He described it as the “Sunak Scam.”

The Chancellor is hammering families with a £800 tax hike this year, more than wiping out what he announced today.

It is the Sunak scam, promising you help but picking your pockets while you’re not looking.

Soaring inflation and devastating tax rises have left proud families who never dreamed they would find themselves in trouble struggling to pay the bills.

The British people need help right now, but instead have been left abandoned again for months on end.

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Moray Deserves Better – Douglas Ross Should Resign

The people of Moray deserve better from our elected Member of Parliament. Douglas Ross should resign now as an MP. Let someone do the job who actually wants to make a positive difference in the lives of those who live and work in Moray.

Our MP has not only backed down on calling for a Prime Minister that has committed a criminal offence to resign, but he has also got a track record for missing key votes that would benefit his Moray constituents due to his commitments as MSP and as a Scottish party leader.

Only last week, our MP was absent for a vote for an emergency VAT tax cut from 20% to 17.5% that would have saved Moray residents an average of £600 per household. This at a time where there is a cost-of-living crisis in our country.

The Scottish Conservatives have already proven to be led by someone with the backbone of a jellyfish. Our former Scottish Liberal Democrat leader Willie Rennie called Douglas Ross out for his lack of backbone after he withdrew his letter of no confidence in the party-animal Prime Minister.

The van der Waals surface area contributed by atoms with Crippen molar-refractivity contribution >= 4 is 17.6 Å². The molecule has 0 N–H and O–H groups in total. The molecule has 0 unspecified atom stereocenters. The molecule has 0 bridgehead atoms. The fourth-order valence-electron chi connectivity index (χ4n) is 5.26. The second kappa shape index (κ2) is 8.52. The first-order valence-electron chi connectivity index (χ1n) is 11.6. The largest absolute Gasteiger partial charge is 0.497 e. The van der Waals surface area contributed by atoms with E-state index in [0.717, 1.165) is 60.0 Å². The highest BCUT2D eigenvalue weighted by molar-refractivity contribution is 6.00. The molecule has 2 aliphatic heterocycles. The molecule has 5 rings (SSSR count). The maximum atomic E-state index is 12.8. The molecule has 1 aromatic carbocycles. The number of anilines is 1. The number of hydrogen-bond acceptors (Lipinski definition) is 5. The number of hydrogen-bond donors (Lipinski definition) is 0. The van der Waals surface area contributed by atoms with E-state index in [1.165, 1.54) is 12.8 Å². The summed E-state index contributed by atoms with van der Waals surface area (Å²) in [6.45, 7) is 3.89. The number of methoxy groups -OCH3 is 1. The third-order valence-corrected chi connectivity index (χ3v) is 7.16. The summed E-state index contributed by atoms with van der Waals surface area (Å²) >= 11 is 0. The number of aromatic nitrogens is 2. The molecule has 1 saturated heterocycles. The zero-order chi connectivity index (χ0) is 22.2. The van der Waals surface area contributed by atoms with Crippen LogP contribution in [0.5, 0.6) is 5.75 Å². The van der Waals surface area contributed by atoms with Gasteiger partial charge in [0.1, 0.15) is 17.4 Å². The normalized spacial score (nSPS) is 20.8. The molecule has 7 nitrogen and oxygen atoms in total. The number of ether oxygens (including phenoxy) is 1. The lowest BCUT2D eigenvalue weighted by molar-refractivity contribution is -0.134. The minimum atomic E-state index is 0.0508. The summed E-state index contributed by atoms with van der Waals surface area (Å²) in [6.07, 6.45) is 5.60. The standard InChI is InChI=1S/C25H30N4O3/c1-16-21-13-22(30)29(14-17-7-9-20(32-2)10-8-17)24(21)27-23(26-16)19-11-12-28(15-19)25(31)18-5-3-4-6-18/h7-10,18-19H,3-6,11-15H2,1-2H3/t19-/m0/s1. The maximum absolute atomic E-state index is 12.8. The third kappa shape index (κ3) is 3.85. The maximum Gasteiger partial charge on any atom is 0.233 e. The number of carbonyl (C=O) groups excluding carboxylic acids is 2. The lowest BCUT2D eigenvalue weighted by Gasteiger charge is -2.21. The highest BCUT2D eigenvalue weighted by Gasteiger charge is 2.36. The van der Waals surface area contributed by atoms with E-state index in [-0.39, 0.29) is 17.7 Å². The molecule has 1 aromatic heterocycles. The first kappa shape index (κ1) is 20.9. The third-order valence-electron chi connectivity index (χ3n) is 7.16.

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Progressive Lib Dem Labour Partnership takes helm in Powys

Powys County Council is to be led by the Welsh Liberal Democrats for the first time since its creation, in a partnership with Welsh Labour. Previous administrations have been led by independents.

James Gibson-Watt, the Welsh Liberal Democrat Group Leader on Powys Council, was elected as Leader of the Council at the Council’s AGM this morning, becoming the first Welsh Liberal Democrat Council leader since 2012.

The agreement between the Welsh Liberal Democrats and Welsh Labour will focus on delivering a fresh and distinctive path to meet the serious challenges the county faces. A Green Party councillor is expected to join the partnership.

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17 August 2022: Ambulance Domesday in West Midlands

If you live in the West Midlands and are going to fall ill, you better get on with it. Certainly, don’t leave it until 17 August because if you want an ambulance, you may not get one. That’s the apocalyptic prediction from a director of the West Midlands Ambulance Service (WMAS).

Ambulance provision in the West Midlands, as in many other areas of the country, has been struggling for a couple of years. There are endless stories of delays in ambulances reaching patients. Handover delays from ambulance paramedics at the county’s two hospitals, both maintained by the Shrewsbury and Telford NHS Hospital Trust (SaTH), are among the longest in England. There are far too many reports of patients dying during these delays when they might have survived. Too many patients with worse health outcomes because they could not get to specialist treatment quickly enough.

Mark Docherty, Executive Director of Nursing and Clinical Commissioning at WMAS, this week told the media and the board members of the ambulance service that the whole West Midlands ambulance service could fail by mid-August.

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Reactions to the Sue Gray report

Ed Davey spoke in the Commons following the Prime Minister’s statement on the Sue Gray report.

As you might expect, other Lib Dem MPs also expressed their anger.